While the American Medical Association may not have the clout it once did, it's still the largest single group of doctors making waves about health and the practice of medicine.
So it's not nothing when the AMA's House of Delegates approves a measure to label obesity a disease. The group's deliberative democratic body passed a measure in Chicago Tuesday that broadly, if vaguely, says obesity is a medical condition:
"RESOLVED, That our American Medical Association recognize obesity as a disease state with multiple pathophysiological aspects requiring a range of interventions to advance obesity treatment and prevention."
The AMA isn't vested with legally binding authority on what's a disease and what's not. And, in fact, when it comes to the labeling of diseases, there's a whole other global ball of wax called the International Classification of Diseases, which already has a range of categories covering obesity — from the type "due to excess calories" to the kind that's a side effect of prescription drugs.
So what's the big deal with the AMA? The group still has a considerable bully pulpit. And the vote could give more oomph to efforts to have obesity interventions paid for by insurers and to get the public focused on the problem.
"We felt it's time to take a stance and say we're going to identify this as a disease," Dr. Douglas Martin, chairman of the AMA public health committee that referred the resolution for vote, told MedPage Today. "We think that's going to send a message not only to the public but to the physician community that we really need to make it a priority and put it in our cross hairs."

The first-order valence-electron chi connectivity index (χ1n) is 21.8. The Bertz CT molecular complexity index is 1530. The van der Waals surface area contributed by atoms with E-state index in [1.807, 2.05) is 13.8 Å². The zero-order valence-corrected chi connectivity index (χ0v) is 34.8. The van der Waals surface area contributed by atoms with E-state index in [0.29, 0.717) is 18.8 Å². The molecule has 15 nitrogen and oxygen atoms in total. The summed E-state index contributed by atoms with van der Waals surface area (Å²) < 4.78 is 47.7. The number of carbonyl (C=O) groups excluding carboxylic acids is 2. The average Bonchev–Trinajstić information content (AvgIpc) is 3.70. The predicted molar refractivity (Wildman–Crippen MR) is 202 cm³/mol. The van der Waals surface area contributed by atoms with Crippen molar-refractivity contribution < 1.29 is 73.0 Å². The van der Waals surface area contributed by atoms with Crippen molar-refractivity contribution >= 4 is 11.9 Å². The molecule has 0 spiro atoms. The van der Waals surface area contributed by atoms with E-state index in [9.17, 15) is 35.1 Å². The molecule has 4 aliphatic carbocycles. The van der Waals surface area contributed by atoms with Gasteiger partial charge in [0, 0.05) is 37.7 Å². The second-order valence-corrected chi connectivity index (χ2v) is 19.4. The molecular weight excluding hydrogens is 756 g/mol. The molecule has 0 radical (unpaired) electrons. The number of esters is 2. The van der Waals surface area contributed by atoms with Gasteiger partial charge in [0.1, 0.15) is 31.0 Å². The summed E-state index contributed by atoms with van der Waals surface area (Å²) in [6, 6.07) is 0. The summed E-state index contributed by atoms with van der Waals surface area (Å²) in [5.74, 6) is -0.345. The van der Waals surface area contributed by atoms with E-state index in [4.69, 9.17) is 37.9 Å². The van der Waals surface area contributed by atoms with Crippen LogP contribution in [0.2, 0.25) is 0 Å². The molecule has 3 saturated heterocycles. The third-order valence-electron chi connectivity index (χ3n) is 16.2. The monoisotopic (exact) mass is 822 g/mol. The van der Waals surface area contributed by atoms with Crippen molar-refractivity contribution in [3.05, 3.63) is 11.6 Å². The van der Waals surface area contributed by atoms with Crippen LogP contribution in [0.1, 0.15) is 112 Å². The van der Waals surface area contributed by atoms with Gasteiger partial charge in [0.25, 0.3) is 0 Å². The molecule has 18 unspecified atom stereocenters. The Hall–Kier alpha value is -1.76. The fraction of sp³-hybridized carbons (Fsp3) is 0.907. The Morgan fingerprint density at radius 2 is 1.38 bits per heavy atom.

Before the voice vote, Dr. Virginia Hall, an obstetrician from Hershey, Pa., said the AMA should call obesity a disease so "insurers can stop ducking their responsibility" in paying for obesity treatments, according to a Forbes report by Bruce Japsen.
After the vote, the AMA cited board member Dr. Patrice Harris praising the measure: "Recognizing obesity as a disease will help change the way the medical community tackles this complex issue that affects approximately one in three Americans."
But even within the AMA there was some uneasiness about the disease label. A report on the proposed resolution from the group's Council on Science and Public Health didn't support it. The analysis noted the lack of a clear definition of what constitutes a disease and whether obesity would fit, in any case. The report also raised practical concerns:
"Similarly, a sensitive and clinically practical diagnostic indicator of obesity remains elusive. Obesity, measured by [body mass index], is clearly associated with a number of adverse health outcomes, with greater consistency across populations at the highest BMI levels. However, given the existing limitations of BMI to diagnose obesity in clinical practice, it is unclear that recognizing obesity as a disease, as opposed to a 'condition' or 'disorder,' will result in improved health outcomes. The disease label is likely to improve health outcomes for some individuals, but may worsen outcomes for others."
In January, Shots talked with sociologist Abigail Saguy about the perils of defining obesity as an illness. "People think that being obese means being sick, and there are some health risks, but risk is not the same thing as illness," Saguy said.
She also criticized the typical tool doctors use to assess the health aspects of weight: body mass index. A BMI of 30 or more puts a person in the obese category. "It's a very arbitrary threshold," Saguy said. "There are plenty of people with BMI well over 30 who are perfectly healthy, and plenty of people at 'normal' weight with metabolic issues."